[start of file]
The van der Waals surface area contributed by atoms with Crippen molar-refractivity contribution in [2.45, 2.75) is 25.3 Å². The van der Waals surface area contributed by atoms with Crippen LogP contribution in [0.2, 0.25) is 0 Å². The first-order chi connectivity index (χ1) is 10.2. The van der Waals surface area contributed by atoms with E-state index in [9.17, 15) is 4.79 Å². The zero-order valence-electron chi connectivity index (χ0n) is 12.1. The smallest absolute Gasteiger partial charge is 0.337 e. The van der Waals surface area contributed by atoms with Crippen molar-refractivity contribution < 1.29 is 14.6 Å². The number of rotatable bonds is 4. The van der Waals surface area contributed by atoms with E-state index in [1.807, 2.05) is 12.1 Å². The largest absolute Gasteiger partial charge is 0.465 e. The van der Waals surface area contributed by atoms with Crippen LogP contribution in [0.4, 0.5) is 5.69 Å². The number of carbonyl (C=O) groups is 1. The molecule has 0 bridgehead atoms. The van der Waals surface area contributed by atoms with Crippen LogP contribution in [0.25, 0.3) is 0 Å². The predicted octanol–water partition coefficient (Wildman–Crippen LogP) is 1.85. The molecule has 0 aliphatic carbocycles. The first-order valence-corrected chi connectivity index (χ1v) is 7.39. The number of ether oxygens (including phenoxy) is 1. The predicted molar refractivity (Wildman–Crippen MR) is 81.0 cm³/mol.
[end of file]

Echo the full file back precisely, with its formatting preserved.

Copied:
The van der Waals surface area contributed by atoms with Crippen molar-refractivity contribution in [2.45, 2.75) is 25.3 Å². The van der Waals surface area contributed by atoms with Crippen LogP contribution in [0.2, 0.25) is 0 Å². The first-order chi connectivity index (χ1) is 10.2. The van der Waals surface area contributed by atoms with E-state index in [9.17, 15) is 4.79 Å². The zero-order valence-electron chi connectivity index (χ0n) is 12.1. The smallest absolute Gasteiger partial charge is 0.337 e. The van der Waals surface area contributed by atoms with Crippen molar-refractivity contribution < 1.29 is 14.6 Å². The number of rotatable bonds is 4. The van der Waals surface area contributed by atoms with E-state index in [1.807, 2.05) is 12.1 Å². The largest absolute Gasteiger partial charge is 0.465 e. The van der Waals surface area contributed by atoms with Crippen LogP contribution in [0.4, 0.5) is 5.69 Å². The number of carbonyl (C=O) groups is 1. The molecule has 0 bridgehead atoms. The van der Waals surface area contributed by atoms with Crippen LogP contribution in [0.25, 0.3) is 0 Å². The predicted octanol–water partition coefficient (Wildman–Crippen LogP) is 1.85. The molecule has 0 aliphatic carbocycles. The first-order valence-corrected chi connectivity index (χ1v) is 7.39. The number of ether oxygens (including phenoxy) is 1. The predicted molar refractivity (Wildman–Crippen MR) is 81.0 cm³/mol.